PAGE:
Walker pick for Alaska Senate seat withdraws
JUNEAU, Alaska (AP) — A man nominated by Gov. Bill Walker to fill an open Alaska Senate seat withdrew from consideration Thursday, less than a day after his appointment, after his fitness for office was questioned and past statements on abortion drew condemnation.
In an email to Walker, Thomas Braund cited personal reasons for his decision. He said he has a friend with needs and he is her provider. Braund apologized to Walker “for any disappointment I may have caused.”
Walker will now get a third opportunity to try to replace Wasilla Republican Mike Dunleavy, who resigned last month to run for governor. The process has been politically fraught.
Under state law, those appointed for legislative vacancies must be from the party of their predecessor. When a vacancy occurs, parties traditionally send a list of names to the governor for consideration.
A governor isn’t bound to the list, though the appointment is subject to confirmation, in this case, by Senate Republicans.
Walker insisted his initial pick, Matanuska-Susitna Borough Assembly member Randall Kowalke, was the best candidate. But Kowalke wasn’t on the GOP list of finalists and Republicans saw the pick as an affront to their process, rejecting his nomination.
Walker responded late Wednesday by selecting Braund, one of three finalists advanced by Republicans in Senate District E. The other finalists were Rep. George Rauscher and Todd Smoldon.
Walker, a one-time Republican no longer affiliated with a political party, offered no endorsement of Braund, but said he believed Senate Republicans “will continue to reject anyone I appoint, no matter how qualified, unless that person’s name is on the list provided to me by the Republican Party.”
The appointment was condemned by Senate Minority Leader Berta Gardner over a reference to violence toward abortion providers that Braund apparently made on social media.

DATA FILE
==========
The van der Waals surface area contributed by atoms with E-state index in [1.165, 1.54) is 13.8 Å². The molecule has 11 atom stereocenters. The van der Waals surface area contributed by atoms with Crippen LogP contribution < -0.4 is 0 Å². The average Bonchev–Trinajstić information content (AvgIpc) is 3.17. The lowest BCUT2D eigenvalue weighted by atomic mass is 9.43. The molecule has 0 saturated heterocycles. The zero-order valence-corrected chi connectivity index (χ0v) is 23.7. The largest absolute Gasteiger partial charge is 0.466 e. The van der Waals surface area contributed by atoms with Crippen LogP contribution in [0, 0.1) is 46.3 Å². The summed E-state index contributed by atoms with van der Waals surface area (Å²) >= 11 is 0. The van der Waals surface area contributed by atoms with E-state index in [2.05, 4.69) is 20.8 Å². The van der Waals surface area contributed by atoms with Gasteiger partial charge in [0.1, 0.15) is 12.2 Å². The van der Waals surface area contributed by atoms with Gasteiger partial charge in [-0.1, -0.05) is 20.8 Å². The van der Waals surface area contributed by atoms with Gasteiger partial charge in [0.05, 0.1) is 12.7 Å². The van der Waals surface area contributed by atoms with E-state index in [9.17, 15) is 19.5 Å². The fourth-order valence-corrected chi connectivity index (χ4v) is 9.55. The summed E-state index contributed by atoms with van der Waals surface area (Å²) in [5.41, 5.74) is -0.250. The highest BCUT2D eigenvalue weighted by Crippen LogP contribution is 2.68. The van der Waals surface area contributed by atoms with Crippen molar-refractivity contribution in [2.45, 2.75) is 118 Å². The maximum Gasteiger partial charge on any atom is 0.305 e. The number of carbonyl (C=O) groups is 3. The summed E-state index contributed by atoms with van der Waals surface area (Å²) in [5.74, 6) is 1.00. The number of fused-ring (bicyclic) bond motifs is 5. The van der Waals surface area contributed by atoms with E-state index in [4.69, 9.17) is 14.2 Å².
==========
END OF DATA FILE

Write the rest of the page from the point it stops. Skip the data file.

A screenshot of a post under Braund’s name, captured by KTOO Public Media, says that if he “had the reins ... abortionists and all their accessories would be hunted and executed with scissors cutting their hearts out. Oh, I forgot, they don’t have hearts.” The post was no longer visible.
“I always reach out and warmly greet every new legislator when they come to the Capitol, no matter the political differences, but I cannot even imagine the desire to shake this man’s hand,” Gardner, an Anchorage Democrat, said in a statement, adding that Braund “has clearly demonstrated he is not suitable to be part of this institution.”
Braund did not immediately respond to a message sent by The Associated Press seeking comment via Facebook.
Walker’s chief of staff, Scott Kendall, said questions about Braund’s fitness and qualifications should be directed to the Republican Party, “who did vet Mr. Braund and, by vote, endorsed his beliefs as acceptable to them,” and to Senate Republicans, whom he said “specifically requested such a Party-approved nominee.”
Republicans “now have the nominee they demanded,” he said.
Senate Republicans urged Walker to go back to the district for more names if the initial list was unacceptable to him.
State GOP Chairman Tuckerman Babcock said he was “shocked” that of the three nominations, Walker felt Braund was the best choice, citing the qualifications and activities of the other two. He said Braund is known for “hard-right posts on Facebook.”
Kendall said Walker “absolutely does not endorse any of the three nominees” sent to him by the party, including Braund.
Walker spokesman Austin Baird said Rauscher “made light of a violent attack against a woman,” which he said was disqualifying.
A political blog last month posted a picture of a sign on Rauscher’s Capitol office door that said “BDSM Free Zone.”
That followed a report in the Juneau Empire, in which a woman accused former Democratic state Rep. Zach Fansler of hitting her so hard it ruptured an eardrum. The paper cited a text from Fansler to the woman that referenced “BDSM,” or sexual fetishes. Fansler has not been charged.
Rauscher on Thursday said that after reading the story, “I made a statement that hiding behind BDSM as a reason for hitting a woman is wrong.”
He said later that Walker never asked him about it.
Babcock on Thursday forwarded Walker the name of a third candidate for the seat, Vicki Chaffin Wallner. In his letter to Walker, Babcock said she finished fourth in the original balloting of candidates.
Kendall said Walker has also rejected Rauscher and Smoldon, and asked Babcock in a Thursday letter to submit the names of two more GOP candidates to be considered alongside Wallner.